Ozone Standard

The EPA lowered the National Ambient Air Quality Standard for ozone in 2015 from 75 ppb (parts per billion) to 70 ppb, which will have an impact on the Dallas-Fort Worth area, as there are ten counties that had not reached the old standard of 75 ppb, although the area has shown steady progress toward lowering ozone over the past 15 years (see the graph below).

2015 Ozone Graph

EPA anticipates the following schedule for making area designations:

  • By October 1 2016:  States (and any tribes that choose to do so) recommend the designation for all areas of the state, or any relevant areas in Indian country, and the associated boundaries for those areas.  To assist states and tribes in preparing their recommendations, EPA intends to update its existing designations guidance in early 2016.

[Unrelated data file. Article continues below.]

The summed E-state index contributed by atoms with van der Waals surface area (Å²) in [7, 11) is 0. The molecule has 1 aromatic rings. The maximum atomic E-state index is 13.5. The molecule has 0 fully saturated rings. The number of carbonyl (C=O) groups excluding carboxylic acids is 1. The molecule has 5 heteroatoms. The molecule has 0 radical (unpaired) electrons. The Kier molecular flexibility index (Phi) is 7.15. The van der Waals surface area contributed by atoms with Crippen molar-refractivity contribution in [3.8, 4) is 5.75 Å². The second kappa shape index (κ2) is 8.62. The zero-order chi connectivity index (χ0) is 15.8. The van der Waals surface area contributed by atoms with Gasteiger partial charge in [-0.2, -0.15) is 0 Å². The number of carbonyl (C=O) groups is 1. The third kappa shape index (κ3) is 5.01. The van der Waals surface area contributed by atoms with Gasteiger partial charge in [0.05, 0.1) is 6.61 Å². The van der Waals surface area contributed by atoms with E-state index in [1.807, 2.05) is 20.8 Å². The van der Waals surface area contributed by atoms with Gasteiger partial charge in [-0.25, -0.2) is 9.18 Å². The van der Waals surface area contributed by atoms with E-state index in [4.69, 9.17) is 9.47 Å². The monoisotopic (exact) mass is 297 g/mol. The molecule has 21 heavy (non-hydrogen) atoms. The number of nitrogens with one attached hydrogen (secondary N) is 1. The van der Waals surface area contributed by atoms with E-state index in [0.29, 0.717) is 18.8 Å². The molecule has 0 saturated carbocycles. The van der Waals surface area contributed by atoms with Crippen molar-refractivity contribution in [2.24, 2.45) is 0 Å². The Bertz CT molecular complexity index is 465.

• By June 1, 2017:  EPA responds to states’ and tribes’ initial recommendations and identifies where the agency intends to modify the recommendations.  States and tribes will have the opportunity to comment on EPA’s response, and to provide new information and analyses for EPA to consider.
  • By October 1, 2017:  EPA issues final area designations; those designations likely would be based on 2014-2016 air quality data.
  • 2020 to 2021:  For nonattainment areas classified as “Moderate” and above, states, and any tribes that choose to do so, complete development of implementation plans, outlining how they will reduce pollution to meet the standards.  State and tribal plans can include federal measures, and any local or statewide measures needed to demonstrate that a nonattainment area will meet the standards by its attainment date.
  • 2020 to 2037:  Nonattainment areas are required to meet the primary (health) standard, with deadlines depending on the severity of an area’s ozone problem.

 

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